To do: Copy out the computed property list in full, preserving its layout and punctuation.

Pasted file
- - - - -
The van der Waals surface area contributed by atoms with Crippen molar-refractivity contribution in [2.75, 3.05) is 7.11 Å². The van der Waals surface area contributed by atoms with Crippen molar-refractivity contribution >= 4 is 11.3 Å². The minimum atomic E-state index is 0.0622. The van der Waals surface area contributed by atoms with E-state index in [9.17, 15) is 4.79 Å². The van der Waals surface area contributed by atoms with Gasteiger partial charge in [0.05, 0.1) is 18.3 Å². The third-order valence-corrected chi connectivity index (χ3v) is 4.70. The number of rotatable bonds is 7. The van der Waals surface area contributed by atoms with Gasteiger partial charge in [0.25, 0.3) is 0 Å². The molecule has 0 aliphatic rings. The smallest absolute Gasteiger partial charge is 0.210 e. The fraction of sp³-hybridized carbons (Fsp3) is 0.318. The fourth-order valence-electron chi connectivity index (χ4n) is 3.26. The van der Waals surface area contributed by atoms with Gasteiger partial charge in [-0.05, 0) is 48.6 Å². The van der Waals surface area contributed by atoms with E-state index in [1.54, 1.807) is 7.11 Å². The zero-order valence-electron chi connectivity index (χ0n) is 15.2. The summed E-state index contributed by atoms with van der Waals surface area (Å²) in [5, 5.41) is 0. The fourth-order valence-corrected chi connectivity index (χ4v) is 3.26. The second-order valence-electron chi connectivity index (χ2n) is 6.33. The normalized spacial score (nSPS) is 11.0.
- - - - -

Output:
The van der Waals surface area contributed by atoms with Crippen molar-refractivity contribution in [2.75, 3.05) is 7.11 Å². The van der Waals surface area contributed by atoms with Crippen molar-refractivity contribution >= 4 is 11.3 Å². The minimum atomic E-state index is 0.0622. The van der Waals surface area contributed by atoms with E-state index in [9.17, 15) is 4.79 Å². The van der Waals surface area contributed by atoms with Gasteiger partial charge in [0.05, 0.1) is 18.3 Å². The third-order valence-corrected chi connectivity index (χ3v) is 4.70. The number of rotatable bonds is 7. The van der Waals surface area contributed by atoms with Gasteiger partial charge in [0.25, 0.3) is 0 Å². The molecule has 0 aliphatic rings. The smallest absolute Gasteiger partial charge is 0.210 e. The fraction of sp³-hybridized carbons (Fsp3) is 0.318. The fourth-order valence-electron chi connectivity index (χ4n) is 3.26. The van der Waals surface area contributed by atoms with Gasteiger partial charge in [-0.05, 0) is 48.6 Å². The van der Waals surface area contributed by atoms with E-state index in [1.54, 1.807) is 7.11 Å². The zero-order valence-electron chi connectivity index (χ0n) is 15.2. The summed E-state index contributed by atoms with van der Waals surface area (Å²) in [5, 5.41) is 0. The fourth-order valence-corrected chi connectivity index (χ4v) is 3.26. The second-order valence-electron chi connectivity index (χ2n) is 6.33. The normalized spacial score (nSPS) is 11.0.